Bethlehem MusikFest Aug. 1-4, 2008
Visiting Erie Canal, JELL-O Museum, Bethlehem, PA, Nicholson Bridge and more
by David "Sumoflam" Kravetz
August 1, 2008: Instead of heading back to Kentucky this weekend, I had the opportunity to go to Bethlehem, PA and join Antsy McClain and the Trailer Park Troubadours for their two performances at the Bethlehem MusikFest. I decided to make a weekend of it and visit more places along the way that I had yet to get to. It would be a fun weekend indeed!!
I headed out early and headed southeast towards Buffalo. My adventures for the first day would take me to the Erie Canal and the Jell-O Museum, among other places. The map of the entire trip is below.
Woodstock to Lockport, LeRoy and Penn Yan, NY then to Bethlehem and back
My first "tourist stop" along the way was Lockport, New York. Lockport derived its name from the locks that were built on the Erie Canal through here. It is only about 20 miles east of Niagara Falls. Like many towns in NW New York and SW Ontario, the town was initially settled by Quakers. In the 1820s construction on the Erie Canal was well underway and part of the route would go through Lockport. The locks were the idea of Nathan Roberts. A sixty foot drop existed at Lockport and a way had to be devised to raise and lower the packet boats to complete the journey to Buffalo. Roberts's idea was a twin flight of locks with five locks each. In 1823, work began on the lock construction. These locks were crucial to the completion of the canal.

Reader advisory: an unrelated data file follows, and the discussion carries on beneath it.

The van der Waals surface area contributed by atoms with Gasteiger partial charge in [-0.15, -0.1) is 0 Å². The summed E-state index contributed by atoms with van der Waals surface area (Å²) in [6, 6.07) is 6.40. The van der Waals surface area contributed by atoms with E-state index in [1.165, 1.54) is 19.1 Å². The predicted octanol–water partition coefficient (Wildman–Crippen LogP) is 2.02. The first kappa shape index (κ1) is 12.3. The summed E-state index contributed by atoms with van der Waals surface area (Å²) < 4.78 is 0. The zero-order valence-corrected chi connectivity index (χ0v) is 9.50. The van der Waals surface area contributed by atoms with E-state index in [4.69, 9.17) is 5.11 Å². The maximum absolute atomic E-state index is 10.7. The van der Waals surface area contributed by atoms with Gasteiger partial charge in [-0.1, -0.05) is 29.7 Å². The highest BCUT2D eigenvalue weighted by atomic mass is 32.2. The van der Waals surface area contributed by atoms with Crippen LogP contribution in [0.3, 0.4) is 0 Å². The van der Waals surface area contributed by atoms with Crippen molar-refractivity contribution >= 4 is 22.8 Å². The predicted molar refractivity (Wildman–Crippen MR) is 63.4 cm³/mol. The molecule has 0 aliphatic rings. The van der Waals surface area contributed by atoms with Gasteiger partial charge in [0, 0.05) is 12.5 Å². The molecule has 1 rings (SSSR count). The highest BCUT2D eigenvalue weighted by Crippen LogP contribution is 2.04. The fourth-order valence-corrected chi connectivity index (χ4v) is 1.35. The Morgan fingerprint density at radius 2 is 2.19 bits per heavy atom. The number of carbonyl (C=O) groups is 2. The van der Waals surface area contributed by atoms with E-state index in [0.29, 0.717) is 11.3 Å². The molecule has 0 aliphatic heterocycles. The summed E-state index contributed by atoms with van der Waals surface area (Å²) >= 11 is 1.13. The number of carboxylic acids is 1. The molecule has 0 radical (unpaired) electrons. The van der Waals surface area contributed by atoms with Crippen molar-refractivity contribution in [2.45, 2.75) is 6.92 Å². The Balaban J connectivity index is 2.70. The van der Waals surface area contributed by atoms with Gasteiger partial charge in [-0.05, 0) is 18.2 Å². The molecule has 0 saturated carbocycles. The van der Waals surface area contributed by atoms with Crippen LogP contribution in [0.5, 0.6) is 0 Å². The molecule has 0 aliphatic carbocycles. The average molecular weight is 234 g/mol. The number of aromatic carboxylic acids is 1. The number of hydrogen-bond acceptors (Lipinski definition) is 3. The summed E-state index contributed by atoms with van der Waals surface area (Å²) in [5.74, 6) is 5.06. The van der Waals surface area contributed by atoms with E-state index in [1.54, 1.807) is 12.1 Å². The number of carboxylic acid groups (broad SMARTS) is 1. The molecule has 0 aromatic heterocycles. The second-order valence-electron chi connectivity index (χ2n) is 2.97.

(click on link above to learn more about the canal)
Portions of a large painting in the museum depicting the construction of the locks on the Erie Canal
Another depiction by Robert E. Hager
Another image from 1839 by W.H. Bartlett
Today the town of Lockport welcomes many visitors who come to see the historic locks, which have since been improved upon considerably as technology has allowed. When I got to Lockport I visited the Erie Locks & Canal Museum, where there was a small video about the building of the canal and locks in the area. I then walked over to the locks.
Welcome to Lockport, NY
Museum on the left; a couple of girls who act as guides; the Old City Hall and Lockport Cave
There are tours down and through the canal from here as well as a boat tour down in the Lockport Cave. Due to time and money constraints I chose not to take them. But I would love to have the time to take a whole day here to see the sights and history.